Ueura isn’t the only one who takes note of his organization and work ethic. When English teacher, Mike Mahany, was asked about having Uemura as a student, he said,  “I don’t think that he has ever missed an assignment for me in two years. So although I have to sign planned absence forms from time to time, Kai really supports himself well, and when he returns, it doesn’t even feel – academically at least – that he has been gone.”

Maintaining physical health plays a critical role in Uemura’s success. “In terms of gymnastics, injuries are always a challenging part of the sport. Recently, I haven’t had any major injuries, but the small aches and pains are difficult to deal with. Weekly physical therapy appointments and frequent icing has helped me manage them. Gymnastics is a grueling sport that pushes the body to the absolute limit, and can be absolutely brutal.”

Preparing for a competition isn’t just about physically preparing, Uemura is also specific about the items that go into his bag. His competition checklist includes “two pairs of grips (one for Still Rings and one for Horizontal Bar), two pairs of extras just in case, my uniform, a bottle of honey, gym chalk if the competition is international because sometimes other countries have different types of chalk, lots of rolls of tape.” The honey in his bag is used to make his grips more secure on the bar, since the bars can be harder to grip when using just chalk and water. 

Uemura’s planning and preparation for meets includes personal items to provide motivation. “Some more personal things include two keychains/charms in Japanese. One says “until your dreams come true” and the other says, “thoughts of gratitude.” I try to live by those statements every day, and they serve as a reminder of what I want to accomplish,” said Uemura.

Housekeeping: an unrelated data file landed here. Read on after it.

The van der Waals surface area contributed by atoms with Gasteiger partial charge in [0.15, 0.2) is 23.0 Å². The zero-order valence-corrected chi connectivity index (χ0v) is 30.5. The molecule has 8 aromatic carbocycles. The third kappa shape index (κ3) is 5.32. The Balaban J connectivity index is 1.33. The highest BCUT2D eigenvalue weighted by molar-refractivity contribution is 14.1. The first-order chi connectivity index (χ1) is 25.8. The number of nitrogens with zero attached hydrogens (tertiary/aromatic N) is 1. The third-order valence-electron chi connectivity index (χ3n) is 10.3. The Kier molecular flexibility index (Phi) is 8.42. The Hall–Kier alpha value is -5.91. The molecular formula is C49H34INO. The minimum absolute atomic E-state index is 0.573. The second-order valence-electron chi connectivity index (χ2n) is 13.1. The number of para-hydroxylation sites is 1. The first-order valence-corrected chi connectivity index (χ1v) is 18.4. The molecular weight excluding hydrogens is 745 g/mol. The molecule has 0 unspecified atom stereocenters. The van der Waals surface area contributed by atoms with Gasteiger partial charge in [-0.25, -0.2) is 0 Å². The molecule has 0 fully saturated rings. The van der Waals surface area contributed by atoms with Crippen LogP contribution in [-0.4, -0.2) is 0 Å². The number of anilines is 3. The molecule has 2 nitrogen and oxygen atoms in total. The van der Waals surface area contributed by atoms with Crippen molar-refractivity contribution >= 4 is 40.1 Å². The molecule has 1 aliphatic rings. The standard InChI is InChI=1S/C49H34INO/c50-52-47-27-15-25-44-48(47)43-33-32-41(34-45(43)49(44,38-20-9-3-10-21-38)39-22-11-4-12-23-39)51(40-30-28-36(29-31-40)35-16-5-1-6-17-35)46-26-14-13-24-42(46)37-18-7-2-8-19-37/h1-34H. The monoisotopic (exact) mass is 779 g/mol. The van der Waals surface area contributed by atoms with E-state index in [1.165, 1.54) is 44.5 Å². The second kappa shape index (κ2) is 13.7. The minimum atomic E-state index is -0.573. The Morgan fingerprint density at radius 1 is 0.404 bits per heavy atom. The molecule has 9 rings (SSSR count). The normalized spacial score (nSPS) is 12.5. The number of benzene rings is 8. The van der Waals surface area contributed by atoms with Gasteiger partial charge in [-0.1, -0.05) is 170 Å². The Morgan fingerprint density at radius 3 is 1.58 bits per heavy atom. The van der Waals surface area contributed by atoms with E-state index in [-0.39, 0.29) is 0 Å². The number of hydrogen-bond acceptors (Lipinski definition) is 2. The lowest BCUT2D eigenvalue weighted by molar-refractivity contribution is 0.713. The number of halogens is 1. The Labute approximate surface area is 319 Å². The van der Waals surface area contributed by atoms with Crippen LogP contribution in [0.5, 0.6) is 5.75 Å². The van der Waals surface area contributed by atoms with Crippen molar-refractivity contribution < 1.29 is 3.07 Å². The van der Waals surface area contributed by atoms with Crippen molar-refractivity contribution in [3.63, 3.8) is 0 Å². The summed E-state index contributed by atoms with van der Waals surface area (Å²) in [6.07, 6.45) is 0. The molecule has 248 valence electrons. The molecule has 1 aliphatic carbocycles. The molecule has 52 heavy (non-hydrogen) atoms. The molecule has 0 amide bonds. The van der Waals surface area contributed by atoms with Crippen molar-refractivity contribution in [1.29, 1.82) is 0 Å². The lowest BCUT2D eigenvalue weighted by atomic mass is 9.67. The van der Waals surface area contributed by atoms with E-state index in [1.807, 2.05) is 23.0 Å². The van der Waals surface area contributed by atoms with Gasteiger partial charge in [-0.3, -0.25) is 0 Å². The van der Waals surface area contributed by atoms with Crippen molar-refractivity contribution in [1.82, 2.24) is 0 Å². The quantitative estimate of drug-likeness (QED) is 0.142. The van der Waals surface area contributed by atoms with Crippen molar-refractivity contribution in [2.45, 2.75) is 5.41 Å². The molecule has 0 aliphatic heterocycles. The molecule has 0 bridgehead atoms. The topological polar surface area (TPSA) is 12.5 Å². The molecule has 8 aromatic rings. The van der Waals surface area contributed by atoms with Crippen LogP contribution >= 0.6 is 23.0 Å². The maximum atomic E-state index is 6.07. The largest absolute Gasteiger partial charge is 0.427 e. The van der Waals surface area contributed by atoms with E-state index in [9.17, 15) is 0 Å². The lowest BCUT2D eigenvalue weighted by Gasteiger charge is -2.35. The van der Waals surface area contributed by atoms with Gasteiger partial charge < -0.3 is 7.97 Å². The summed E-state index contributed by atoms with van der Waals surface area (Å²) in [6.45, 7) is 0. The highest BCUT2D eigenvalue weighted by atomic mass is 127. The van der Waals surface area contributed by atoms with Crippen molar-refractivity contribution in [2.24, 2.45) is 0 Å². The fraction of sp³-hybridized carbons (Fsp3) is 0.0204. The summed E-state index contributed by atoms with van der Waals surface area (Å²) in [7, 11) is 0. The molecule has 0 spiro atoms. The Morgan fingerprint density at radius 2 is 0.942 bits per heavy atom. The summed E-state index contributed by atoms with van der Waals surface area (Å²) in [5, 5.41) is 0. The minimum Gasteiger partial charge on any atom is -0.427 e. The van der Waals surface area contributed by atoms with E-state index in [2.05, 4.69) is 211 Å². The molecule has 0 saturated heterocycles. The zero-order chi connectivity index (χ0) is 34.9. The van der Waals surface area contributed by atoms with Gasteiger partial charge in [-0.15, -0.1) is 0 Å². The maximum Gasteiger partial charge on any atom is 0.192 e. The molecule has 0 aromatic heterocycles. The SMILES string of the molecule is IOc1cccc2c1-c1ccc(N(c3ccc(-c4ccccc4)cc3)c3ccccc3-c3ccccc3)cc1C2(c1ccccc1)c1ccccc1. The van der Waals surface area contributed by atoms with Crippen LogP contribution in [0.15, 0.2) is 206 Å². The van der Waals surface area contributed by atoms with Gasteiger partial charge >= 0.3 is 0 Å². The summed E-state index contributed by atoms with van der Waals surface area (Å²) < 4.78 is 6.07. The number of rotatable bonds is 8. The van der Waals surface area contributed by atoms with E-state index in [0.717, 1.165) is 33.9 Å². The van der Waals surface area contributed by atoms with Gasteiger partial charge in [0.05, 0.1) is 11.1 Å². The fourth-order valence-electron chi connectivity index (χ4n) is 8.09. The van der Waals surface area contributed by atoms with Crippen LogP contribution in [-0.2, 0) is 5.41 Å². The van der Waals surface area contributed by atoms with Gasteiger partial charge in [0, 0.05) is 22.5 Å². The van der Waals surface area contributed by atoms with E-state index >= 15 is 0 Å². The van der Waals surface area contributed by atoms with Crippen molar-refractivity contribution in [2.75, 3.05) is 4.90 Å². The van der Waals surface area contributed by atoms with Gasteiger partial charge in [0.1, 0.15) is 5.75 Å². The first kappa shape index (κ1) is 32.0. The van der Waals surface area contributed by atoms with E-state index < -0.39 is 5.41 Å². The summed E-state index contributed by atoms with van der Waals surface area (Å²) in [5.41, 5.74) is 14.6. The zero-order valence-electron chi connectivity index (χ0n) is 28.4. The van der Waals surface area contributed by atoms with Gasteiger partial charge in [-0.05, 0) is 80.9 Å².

Uemura doesn’t only embrace his Japanese heritage through the charms he keeps in his bag. “In August I had a national team camp held in Funabashi, Japan. This was an amazing experience as we got to train alongside Japanese athletes our age who are some of the best in the world and learn from their training, mindset, and culture. Influenced by this trip, one of my goals for the US Championships was to bring Japanese excellence to the US stage” said Uemura.  He appreciates the Japanese values of hard work and gratitude and that it’s important to remember these values when competing on an international stage.

Uemura’s coaches recognize his unique drive and talent. Andryushchenko said, “Ever since he was little, Kai has had a very good attention to detail. He pays attention to everything I tell him and listens better than anyone. As gymnastics gets more and more difficult, it is more important than ever for successful athletes to be smart as well as athletic, and Kai is one of the smartest athletes I have ever worked with. Another key to his success has been his consistency in his practices. Unlike many others, Kai shows up every day ready to work regardless of how he is feeling that day. You can also tell that Kai loves gymnastics and wants to achieve his goals more than anyone else.”

What the future holds for Uemura has yet to be determined. He is currently in the middle of his college recruiting process and has been going on official visits to various colleges and universities. Uemura will also be making his senior debut at the 2024 Winter Cup looking forward to the 2024 Olympic trials. 

 Even with all of his time away from school, Kai has been able to hold up a more than positive reputation at Parker “Kai never complains – about his workload, about assignments, about the dozens of injuries and bruises that he has to fight through as he prepares for competitions,” Mahany said. “He is easy-going and upbeat, without fail, and he truly is one of the most organized people I have ever met. He also seems to be universally (or “Parkerly”) adored.”

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About the Contributor
Sascha Keller
Sascha Keller, Staff Writer
Sascha is so exited to start her first year on the Weekly! If she isn’t writing, Sascha will most likely be found spending time with her friends and family.